“Post-dubstep” is a common label these days. It´s in shops, in reviews, even among the sometimes fans who stay to have a beer and share recommendations. But, that doesn´t exempt it from controversy or confusion. What exactly does “post-dubstep” mean? Who do they want to bury with this arrogant “post”? Realistically, it´s a label that transmits a state, not necessarily a good one but one of general disorientation. Dubstep as we knew it now seems like a fossilized sound, barely moving or progressing, while collisions between the same rhythmic structure (malleable base and syncopated breaks) and other styles like techno, 2step (there’s currently a revival), dancehall, and hip hop have given life to interesting mutations that for the moment indicate movement but without a final destination. The music is open, with lots of possibilities in the air, and “Crooks & Lovers” is part of this uncertainty and search for adventure. On the album there is contact (yet never conflicting) with elements of folk and post-rock, IDM and ambient, garage and dub. It could never be dubstep in comparison to the standard made by the label Tempa or Digital Mystikz, but it´s still important music all the same. The question is: Do we want music that´s living or music that´s caged-in like an animal at the zoo?
It’s difficult to describe your (and other’s people) sound, so that’s why we talk about “post-dubstep” as the starting point in trying to make full sense of what you’re doing. What remains in Mount Kimbie from early dubstep and how far from that can you go?
I’m not sure and I try not to see it too much in the context of what other people are doing around me. When I first heard dubstep it sounded fresh and exciting and relevant and I wanted to do something that is all of those things. I think it’s got to a point now where what we are doing has very few reference points to what the word dubstep means to most people. And that’s fine.
There are some approaching angles to your sound. One can be post-rock. Another can be IDM or downtempo beats. A third one can be emotional dubstep or garage as in Burial. Is something missing that shapes your sound?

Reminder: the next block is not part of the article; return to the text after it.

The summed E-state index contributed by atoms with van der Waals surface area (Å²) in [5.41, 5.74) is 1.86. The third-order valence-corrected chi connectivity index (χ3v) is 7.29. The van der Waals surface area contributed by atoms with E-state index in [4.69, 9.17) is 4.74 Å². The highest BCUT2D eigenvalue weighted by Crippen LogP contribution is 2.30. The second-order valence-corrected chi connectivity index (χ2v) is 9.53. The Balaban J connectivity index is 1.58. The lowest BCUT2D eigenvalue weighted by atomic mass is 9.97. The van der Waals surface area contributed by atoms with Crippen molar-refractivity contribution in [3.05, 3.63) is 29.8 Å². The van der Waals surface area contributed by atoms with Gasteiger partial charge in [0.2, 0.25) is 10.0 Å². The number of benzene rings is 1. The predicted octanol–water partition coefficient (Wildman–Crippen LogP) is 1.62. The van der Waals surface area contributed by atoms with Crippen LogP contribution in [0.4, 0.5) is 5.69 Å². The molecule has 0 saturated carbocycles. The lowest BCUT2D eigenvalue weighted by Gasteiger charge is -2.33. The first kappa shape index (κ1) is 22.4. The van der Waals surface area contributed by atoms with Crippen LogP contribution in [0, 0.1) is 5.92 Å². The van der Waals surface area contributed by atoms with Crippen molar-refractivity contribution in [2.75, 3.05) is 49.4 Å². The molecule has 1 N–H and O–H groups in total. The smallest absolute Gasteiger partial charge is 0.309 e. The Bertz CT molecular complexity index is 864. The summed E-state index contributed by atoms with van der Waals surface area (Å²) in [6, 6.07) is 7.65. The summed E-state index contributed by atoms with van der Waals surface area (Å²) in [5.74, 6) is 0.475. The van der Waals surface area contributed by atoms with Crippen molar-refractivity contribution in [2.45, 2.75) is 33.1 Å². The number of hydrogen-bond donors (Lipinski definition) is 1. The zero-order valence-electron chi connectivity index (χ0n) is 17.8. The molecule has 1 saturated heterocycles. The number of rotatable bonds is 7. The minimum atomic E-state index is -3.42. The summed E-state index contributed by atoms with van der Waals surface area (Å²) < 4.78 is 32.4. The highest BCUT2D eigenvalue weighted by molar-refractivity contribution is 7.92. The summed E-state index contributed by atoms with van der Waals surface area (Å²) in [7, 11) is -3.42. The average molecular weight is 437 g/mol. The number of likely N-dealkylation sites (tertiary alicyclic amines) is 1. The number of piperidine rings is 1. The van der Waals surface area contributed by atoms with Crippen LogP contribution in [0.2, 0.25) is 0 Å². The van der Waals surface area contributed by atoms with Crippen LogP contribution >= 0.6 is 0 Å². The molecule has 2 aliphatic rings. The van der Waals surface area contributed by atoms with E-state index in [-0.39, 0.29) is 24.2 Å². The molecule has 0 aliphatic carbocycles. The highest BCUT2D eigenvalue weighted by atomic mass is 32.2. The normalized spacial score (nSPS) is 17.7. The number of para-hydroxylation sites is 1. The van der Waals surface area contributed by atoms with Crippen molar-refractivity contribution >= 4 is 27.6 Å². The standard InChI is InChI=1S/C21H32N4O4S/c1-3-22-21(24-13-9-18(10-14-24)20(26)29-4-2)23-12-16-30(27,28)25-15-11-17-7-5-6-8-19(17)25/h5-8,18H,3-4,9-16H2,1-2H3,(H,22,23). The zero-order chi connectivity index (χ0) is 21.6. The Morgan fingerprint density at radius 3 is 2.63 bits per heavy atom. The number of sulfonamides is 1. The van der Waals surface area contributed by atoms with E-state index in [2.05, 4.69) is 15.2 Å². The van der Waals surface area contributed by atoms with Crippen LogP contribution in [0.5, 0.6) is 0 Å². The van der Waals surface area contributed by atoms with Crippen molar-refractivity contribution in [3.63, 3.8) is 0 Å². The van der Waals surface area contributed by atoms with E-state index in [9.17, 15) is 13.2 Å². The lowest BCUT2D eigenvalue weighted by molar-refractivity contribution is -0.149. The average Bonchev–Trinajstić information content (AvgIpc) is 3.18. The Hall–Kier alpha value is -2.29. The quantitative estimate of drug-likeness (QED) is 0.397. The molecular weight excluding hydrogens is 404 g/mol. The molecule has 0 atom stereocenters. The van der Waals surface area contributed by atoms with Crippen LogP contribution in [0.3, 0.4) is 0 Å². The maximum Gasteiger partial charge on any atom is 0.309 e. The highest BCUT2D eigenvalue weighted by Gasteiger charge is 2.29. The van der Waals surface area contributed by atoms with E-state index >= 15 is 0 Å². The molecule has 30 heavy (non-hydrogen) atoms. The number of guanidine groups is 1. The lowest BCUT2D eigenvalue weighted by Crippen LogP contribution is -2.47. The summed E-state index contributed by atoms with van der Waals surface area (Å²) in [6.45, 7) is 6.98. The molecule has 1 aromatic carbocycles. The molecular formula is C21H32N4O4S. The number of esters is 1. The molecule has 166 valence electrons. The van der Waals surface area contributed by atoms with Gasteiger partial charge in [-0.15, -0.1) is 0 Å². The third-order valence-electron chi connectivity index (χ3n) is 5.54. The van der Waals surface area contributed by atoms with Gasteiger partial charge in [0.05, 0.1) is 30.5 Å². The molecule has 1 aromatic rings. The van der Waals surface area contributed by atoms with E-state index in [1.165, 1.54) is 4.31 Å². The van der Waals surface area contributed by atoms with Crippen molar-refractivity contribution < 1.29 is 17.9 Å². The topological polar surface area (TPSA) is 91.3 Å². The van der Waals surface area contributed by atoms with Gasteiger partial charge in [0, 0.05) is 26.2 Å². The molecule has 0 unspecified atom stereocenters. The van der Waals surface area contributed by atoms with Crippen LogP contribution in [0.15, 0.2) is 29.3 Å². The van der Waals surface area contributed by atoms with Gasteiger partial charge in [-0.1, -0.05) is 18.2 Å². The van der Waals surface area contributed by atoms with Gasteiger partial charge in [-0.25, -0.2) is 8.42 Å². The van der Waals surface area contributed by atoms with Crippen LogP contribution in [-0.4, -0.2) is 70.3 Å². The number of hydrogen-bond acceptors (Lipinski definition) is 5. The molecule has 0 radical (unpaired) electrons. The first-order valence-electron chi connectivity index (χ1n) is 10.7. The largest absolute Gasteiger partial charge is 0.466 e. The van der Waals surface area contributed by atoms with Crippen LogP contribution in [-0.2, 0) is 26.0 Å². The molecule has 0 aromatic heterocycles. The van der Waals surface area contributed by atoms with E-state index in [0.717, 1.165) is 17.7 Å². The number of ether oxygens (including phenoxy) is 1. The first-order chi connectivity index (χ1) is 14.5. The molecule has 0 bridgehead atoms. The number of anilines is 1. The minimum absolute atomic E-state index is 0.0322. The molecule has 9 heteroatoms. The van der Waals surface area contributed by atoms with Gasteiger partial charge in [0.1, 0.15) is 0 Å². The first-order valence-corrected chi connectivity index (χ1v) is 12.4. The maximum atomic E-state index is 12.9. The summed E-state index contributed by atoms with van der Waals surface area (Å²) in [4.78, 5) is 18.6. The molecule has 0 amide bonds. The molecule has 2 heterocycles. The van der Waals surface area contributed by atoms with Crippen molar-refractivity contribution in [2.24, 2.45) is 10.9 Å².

Yeah, I can see all of those. There are many things that affect making music that are not direct musical influences as well. It’s not always best to over-analyze those, however. I want the music to be a reflection of myself, like knowing me as a person and I would go crazy if I talked about that all the time. The music is self-indulgent enough!
As some records sound mellow, something like ear-candy for dancefloors, is it easy to judge this sound as “new lounge music” if you don’t scratch the surface. Do you see any pros and cons in that?
Mostly cons. It’s pretty much the last thing that we’d want to be considered. One of the most exciting things in music is hearing something that is challenging and that’s something we’d hope to do and continue to do so in different ways. The idea of “lounge music” is a pretty horrible one, sound that is so familiar it doesn’t require attention. I’m not saying we have always achieved this, but that is the aim. There are too many interesting sounds in the world to spend time making something like that.
What about the “pastoral” adjective? As the music chilling and flows gently and paused, that word is often used. Can we find something creepy or gloomy when looking closer?
People are welcome to listen to the music in whichever way they like. It isn’t for the artist to decide. I really don’t mind. I would hope that there are some people that listen to it for a range of reasons and not just for sunday-morning sound. I try not to think about the really fine details too much and hope that they come in to music naturally, and not for the sake of making detailed music. Some of our stuff has been very simple really. I guess it’s nice when people say they hear different things when they listen back a number of times.
Somehow, the music sounds shy. Is it a translation of you own mood? Some might argue that Mount Kimbie is for the emo kids of the hardcore continuum.
Firstly, the music is for us. It’s often the case that we’d like to try and go back to a place when there was little or no interest in what we were doing, just because when you’re making music purely for yourself it’s easier to tap into your personal responses to music. I would hope that people can hear lots of different emotions in the music. I think the music I’ve appreciated has always done something for me that another form like words or pictures cannot and I’d want to achieve that in my own work so I’d hope it wasn’t as simple as being shy or sad or happy music but I can understand why people hear that.